Are you a reader or a writer and you like to imbibe while you are reading or writing? Or maybe you’re hosting the next book club or English Lit study group? If any of these activities are part of your future plans, this book is for you. The subtitle—Cocktails with a Literary Twist—aptly describes what Tequila Mockingbird is about. It is a guide to mixing cocktails. But it’s much more than that.
Chapter headings include: Drinks for Dames, Gulps for Guys, Bevvies for Book Clubs, Refreshments for Recovering Readers, Bar Bites for Book Hounds, and Games for Geeks.
Each drink recipe borrows its title from a literary classic and includes a pithy paragraph describing its namesake. This allows you to expand your mind while numbing it at the same time. And the last section describes some drinking games that can be played solo, or with two or more players.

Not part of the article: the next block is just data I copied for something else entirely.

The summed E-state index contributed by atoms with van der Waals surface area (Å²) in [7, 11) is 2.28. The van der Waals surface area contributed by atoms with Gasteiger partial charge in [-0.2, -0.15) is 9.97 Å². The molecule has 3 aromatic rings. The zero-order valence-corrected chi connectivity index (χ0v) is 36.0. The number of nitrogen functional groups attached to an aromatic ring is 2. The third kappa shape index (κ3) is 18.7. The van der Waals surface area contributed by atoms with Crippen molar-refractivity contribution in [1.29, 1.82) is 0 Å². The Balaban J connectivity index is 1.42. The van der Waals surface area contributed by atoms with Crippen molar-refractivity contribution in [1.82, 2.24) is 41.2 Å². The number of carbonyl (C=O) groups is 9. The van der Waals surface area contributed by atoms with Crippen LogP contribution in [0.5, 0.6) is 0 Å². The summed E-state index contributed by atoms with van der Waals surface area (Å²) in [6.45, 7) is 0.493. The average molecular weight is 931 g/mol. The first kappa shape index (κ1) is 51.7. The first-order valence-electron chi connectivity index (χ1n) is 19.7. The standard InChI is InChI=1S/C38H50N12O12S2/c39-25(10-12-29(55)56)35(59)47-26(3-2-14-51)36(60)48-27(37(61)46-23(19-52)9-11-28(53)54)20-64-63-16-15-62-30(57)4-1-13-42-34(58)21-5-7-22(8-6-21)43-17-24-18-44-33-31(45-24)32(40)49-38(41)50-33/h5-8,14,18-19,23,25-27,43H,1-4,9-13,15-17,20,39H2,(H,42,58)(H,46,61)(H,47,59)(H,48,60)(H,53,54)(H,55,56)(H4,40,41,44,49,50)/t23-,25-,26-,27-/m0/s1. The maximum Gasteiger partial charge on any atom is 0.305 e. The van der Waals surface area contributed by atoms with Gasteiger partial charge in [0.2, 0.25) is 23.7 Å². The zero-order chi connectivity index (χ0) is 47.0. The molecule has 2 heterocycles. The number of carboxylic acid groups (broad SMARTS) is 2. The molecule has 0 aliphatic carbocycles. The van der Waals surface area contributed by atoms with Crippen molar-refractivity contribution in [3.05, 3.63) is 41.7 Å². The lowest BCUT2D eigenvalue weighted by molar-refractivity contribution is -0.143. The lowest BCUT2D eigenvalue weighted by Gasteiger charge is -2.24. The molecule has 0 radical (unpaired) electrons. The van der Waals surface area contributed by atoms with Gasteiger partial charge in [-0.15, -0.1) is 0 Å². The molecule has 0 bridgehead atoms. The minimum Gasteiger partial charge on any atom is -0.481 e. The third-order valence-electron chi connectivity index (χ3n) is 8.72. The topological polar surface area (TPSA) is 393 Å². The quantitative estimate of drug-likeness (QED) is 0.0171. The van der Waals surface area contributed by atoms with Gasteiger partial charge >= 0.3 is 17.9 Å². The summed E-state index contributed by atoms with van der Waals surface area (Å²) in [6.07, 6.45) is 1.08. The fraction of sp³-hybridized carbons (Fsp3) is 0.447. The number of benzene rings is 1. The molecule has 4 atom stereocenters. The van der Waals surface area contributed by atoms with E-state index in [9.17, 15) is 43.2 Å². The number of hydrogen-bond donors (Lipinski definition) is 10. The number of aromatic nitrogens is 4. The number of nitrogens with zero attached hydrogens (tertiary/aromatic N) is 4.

Some of my favorite titles:
The Rye in the Catcher
Gone with the Wine
The Pitcher of Dorian Grey Goose
The Old Man and the Seagram’s
One Hundred Beers of Solitude
The Turn of the Screwdriver
The Yellow Wallbanger
Love in the Time of Kahlúa
A couple of the drinking games that I’ve added to my to do list:
Pour a cold drink over your head each time you get an awkward boner during Lolita. (This one is best played solo, of course.)
Get x number of copies of The Shining for x number of friends. Each player scans the pages of their book for the same word, such as “ax,” “hotel,” “blood,” “scream,” “creepy twins,” etc. The last player to find the word has to do a shot of Redrum (yes, there is such a thing).
As you can see, Tequila Mockingbird is a treasure trove of mind-expanding, mind-numbing fun and should be on the shelf of all readers and writers. Now, if you will excuse me, it’s time for a Bloody Carrie, or maybe a One Flew Over the Cosmo’s Nest. Cheers!
If you should try any of the drinks or games listed within this learned volume, please come back after your head clears and let us know how it went.